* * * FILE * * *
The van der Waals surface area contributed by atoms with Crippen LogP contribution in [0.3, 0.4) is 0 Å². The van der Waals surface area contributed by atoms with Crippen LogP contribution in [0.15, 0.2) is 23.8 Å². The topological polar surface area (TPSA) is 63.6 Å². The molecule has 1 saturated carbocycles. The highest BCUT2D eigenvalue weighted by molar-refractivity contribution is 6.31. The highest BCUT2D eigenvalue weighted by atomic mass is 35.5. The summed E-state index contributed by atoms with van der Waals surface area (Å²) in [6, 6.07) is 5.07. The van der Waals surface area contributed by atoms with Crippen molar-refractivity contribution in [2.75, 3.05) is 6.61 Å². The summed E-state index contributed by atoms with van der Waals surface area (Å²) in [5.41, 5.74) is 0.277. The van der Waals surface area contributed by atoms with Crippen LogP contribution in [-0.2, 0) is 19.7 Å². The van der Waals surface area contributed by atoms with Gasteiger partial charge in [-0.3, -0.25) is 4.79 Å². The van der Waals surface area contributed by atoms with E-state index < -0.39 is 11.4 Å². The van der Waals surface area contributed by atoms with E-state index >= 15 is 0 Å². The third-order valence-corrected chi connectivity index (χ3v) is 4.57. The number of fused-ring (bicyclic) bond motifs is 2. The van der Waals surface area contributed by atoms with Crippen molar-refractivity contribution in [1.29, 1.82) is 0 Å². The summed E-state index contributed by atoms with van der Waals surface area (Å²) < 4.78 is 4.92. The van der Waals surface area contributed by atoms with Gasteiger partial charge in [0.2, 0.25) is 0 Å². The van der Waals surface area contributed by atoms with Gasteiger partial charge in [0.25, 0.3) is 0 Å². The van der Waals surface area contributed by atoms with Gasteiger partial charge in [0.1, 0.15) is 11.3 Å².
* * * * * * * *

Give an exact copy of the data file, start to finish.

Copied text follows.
The van der Waals surface area contributed by atoms with Crippen LogP contribution in [0.3, 0.4) is 0 Å². The van der Waals surface area contributed by atoms with Crippen LogP contribution in [0.15, 0.2) is 23.8 Å². The topological polar surface area (TPSA) is 63.6 Å². The molecule has 1 saturated carbocycles. The highest BCUT2D eigenvalue weighted by molar-refractivity contribution is 6.31. The highest BCUT2D eigenvalue weighted by atomic mass is 35.5. The summed E-state index contributed by atoms with van der Waals surface area (Å²) in [6, 6.07) is 5.07. The van der Waals surface area contributed by atoms with Crippen molar-refractivity contribution in [2.75, 3.05) is 6.61 Å². The summed E-state index contributed by atoms with van der Waals surface area (Å²) in [5.41, 5.74) is 0.277. The van der Waals surface area contributed by atoms with Crippen LogP contribution in [-0.2, 0) is 19.7 Å². The van der Waals surface area contributed by atoms with Gasteiger partial charge in [-0.3, -0.25) is 4.79 Å². The van der Waals surface area contributed by atoms with E-state index < -0.39 is 11.4 Å². The van der Waals surface area contributed by atoms with E-state index >= 15 is 0 Å². The third-order valence-corrected chi connectivity index (χ3v) is 4.57. The number of fused-ring (bicyclic) bond motifs is 2. The van der Waals surface area contributed by atoms with Crippen molar-refractivity contribution in [1.29, 1.82) is 0 Å². The summed E-state index contributed by atoms with van der Waals surface area (Å²) < 4.78 is 4.92. The van der Waals surface area contributed by atoms with Gasteiger partial charge in [0.2, 0.25) is 0 Å². The van der Waals surface area contributed by atoms with Gasteiger partial charge in [0.25, 0.3) is 0 Å². The van der Waals surface area contributed by atoms with Gasteiger partial charge in [0.1, 0.15) is 11.3 Å².